28/07/2016 12:36 BST | Updated 29/07/2017 06:12 BST

Claudio Ranieri Faces Fresh Challenge as Italian Tries to Hold Leicester City's Champions Together

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Claudio Ranieri has never been shy of sugarcoating, swerving the truth or saying it like it is. There has always been something refreshingly forthright about the Italian - perhaps that's why he is so likeable. At times, Ranieri is a delight to behold; full of animation, vigour and remonstration.

However, in contrast, he can also wear the look of a defeated man. Be it at Greece or another one of his less joy-filled stops along his managerial odyssey, Ranieri has cut a worried or vexed figure, and that's how he came across when he addressed the media following Leicester City's penalty shootout victory over Celtic in the pre-season International Champions Cup tournament.

Ranieri's men had played some decent football at Celtic Park, but he's been in football (specifically English football) long enough now that he knew the press conference would be geared more towards the Foxes' rumblings in the transfer market. Inevitably, perhaps not helped by the fact that he produced an equaliser of stunning quality during the match, the topic of Riyad Mahrez came up.

"It is good because you can continue to write, write, write," he told the press after the match at Celtic Park in reference to growing speculation that the magical Algerian playmaker was set for a big-money move to Arsenal.

"It is good for you but not for us. Did you see Riyad, how he is happy? He played well and worked so hard for the team and scored a good goal. Then he stays with us. Of course," Ranieri added with the slightest zephyr of desperation.

We all saw Mahrez, Claudio. He performed much like we have come to expect from the 25-year-old; full of trickery and invention while conjuring up a goal of divine quality. Perhaps Ranieri's words were not directed so much at the press dedicating column inches to the supposed departure of one of Leicester's stars. No, perhaps it was a manifestation of Ranieri's own despondency - at the growing realisation that his squad of history makers is being torn apart at the seams.

With five weeks of the transfer window remaining, the possibility of Mahrez packing his bags, waving goodbye to the King Power Stadium and heading up the M1 to North London is very much a possibility. If it happens, Ranieri will lose another crucial piece in the puzzle that brought him his finest footballing moment - indeed, Leicester's finest footballing moment.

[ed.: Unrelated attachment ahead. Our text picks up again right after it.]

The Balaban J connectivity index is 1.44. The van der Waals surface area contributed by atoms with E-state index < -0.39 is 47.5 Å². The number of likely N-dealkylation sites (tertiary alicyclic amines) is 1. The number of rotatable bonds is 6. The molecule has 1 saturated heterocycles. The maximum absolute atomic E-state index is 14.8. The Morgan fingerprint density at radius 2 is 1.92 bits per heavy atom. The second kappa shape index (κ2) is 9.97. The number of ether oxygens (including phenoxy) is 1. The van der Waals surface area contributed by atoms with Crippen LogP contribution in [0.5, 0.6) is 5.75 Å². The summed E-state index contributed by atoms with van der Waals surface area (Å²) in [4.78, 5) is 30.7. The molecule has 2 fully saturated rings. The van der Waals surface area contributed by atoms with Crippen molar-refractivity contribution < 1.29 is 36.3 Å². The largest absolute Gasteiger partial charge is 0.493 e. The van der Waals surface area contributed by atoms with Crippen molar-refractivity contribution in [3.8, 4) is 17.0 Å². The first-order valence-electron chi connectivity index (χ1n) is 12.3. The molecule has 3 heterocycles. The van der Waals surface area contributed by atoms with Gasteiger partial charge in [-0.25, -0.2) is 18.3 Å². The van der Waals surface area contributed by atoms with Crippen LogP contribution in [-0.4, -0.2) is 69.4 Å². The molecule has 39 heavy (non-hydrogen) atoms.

It has been a rough summer for the Foxes. After the unbridled ecstasy of hoisting the Premier League trophy aloft, the club has lost its outstanding midfielder in N'Golo Kante, who felt the lure of Stamford Bridge was too irresistible. They have also parted ways with Steve Walsh, the recruitment guru who helped shape a title-winning team by unearthing Jamie Vardy, Mahrez and Kante.

Yes, Ranieri admitted that the club was hurting. "Now we are crying because we lost Kante," he said. "Don't worry. Football in Leicester will keep going," he added.

The football will certainly keep going, not only with a Premier League title defence, but also with the exhilaration and enchantment of the Champions League. The question is though; how does Ranieri maintain the same quality of football and the brilliant results when he is faced with the disintegration of his champions?

The answer is simple: smart investment and thorough preparation. Although Leicester have signed Ahmed Musa for a club-record £16m and captured Nampalys Mendy from Nice for £13m - two seemingly ready-made replacements for Kante and Mahrez - the Foxes will need to further bolster their squad if they are to harness both the rigours of the Premier League and Champions League adequately to meet the supporters' heightened expectations.

Tying captain Wes Morgan and star striker Jamie Vardy down to new contracts will serve as a massive relief for Ranieri, but there is still a huge task ahead. The possibility of losing the PFA Player of the Year looms ominously and his departure would be sorely felt by the club. Whether or not that happens, the landscape at Leicester has changed dramatically. They are no longer fighting to stay in the Premier League - they are fighting to stay at the top.

The Premier League was the first top-flight title Ranieri has lifted, so the forthcoming season is as alien to him as it is to the Leicester supporters. The first assignment will be to persevere through a trying pre-season of speculation and counter-speculation to portray a togetherness and keep producing the fairytale football that shaped the most compelling narrative last season.

However, it's far from easy to maintain such an elevated position. Just ask Blackburn Rovers.

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